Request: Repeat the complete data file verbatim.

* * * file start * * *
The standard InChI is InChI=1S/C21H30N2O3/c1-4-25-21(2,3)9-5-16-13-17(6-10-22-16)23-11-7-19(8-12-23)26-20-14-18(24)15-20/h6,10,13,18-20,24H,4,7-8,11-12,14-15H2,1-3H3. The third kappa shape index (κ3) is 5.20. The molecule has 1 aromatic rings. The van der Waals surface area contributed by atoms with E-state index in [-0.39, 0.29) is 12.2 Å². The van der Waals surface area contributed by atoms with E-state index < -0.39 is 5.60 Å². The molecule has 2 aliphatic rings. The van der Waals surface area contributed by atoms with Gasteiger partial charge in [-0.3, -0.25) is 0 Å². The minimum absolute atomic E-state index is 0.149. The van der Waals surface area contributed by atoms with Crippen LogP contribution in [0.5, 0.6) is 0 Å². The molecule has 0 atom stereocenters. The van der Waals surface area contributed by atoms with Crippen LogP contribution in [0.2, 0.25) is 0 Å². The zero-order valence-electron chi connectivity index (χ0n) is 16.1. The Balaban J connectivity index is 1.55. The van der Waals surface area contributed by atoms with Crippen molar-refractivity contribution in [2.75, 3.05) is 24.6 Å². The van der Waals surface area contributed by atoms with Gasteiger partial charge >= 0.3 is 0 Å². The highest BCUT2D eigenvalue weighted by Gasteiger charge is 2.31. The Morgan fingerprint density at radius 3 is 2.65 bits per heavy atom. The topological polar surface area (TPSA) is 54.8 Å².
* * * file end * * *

The standard InChI is InChI=1S/C21H30N2O3/c1-4-25-21(2,3)9-5-16-13-17(6-10-22-16)23-11-7-19(8-12-23)26-20-14-18(24)15-20/h6,10,13,18-20,24H,4,7-8,11-12,14-15H2,1-3H3. The third kappa shape index (κ3) is 5.20. The molecule has 1 aromatic rings. The van der Waals surface area contributed by atoms with E-state index in [-0.39, 0.29) is 12.2 Å². The van der Waals surface area contributed by atoms with E-state index < -0.39 is 5.60 Å². The molecule has 2 aliphatic rings. The van der Waals surface area contributed by atoms with Gasteiger partial charge in [-0.3, -0.25) is 0 Å². The minimum absolute atomic E-state index is 0.149. The van der Waals surface area contributed by atoms with Crippen LogP contribution in [0.5, 0.6) is 0 Å². The molecule has 0 atom stereocenters. The van der Waals surface area contributed by atoms with Crippen LogP contribution in [0.2, 0.25) is 0 Å². The zero-order valence-electron chi connectivity index (χ0n) is 16.1. The Balaban J connectivity index is 1.55. The van der Waals surface area contributed by atoms with Crippen molar-refractivity contribution in [2.75, 3.05) is 24.6 Å². The van der Waals surface area contributed by atoms with Gasteiger partial charge >= 0.3 is 0 Å². The highest BCUT2D eigenvalue weighted by Gasteiger charge is 2.31. The Morgan fingerprint density at radius 3 is 2.65 bits per heavy atom. The topological polar surface area (TPSA) is 54.8 Å².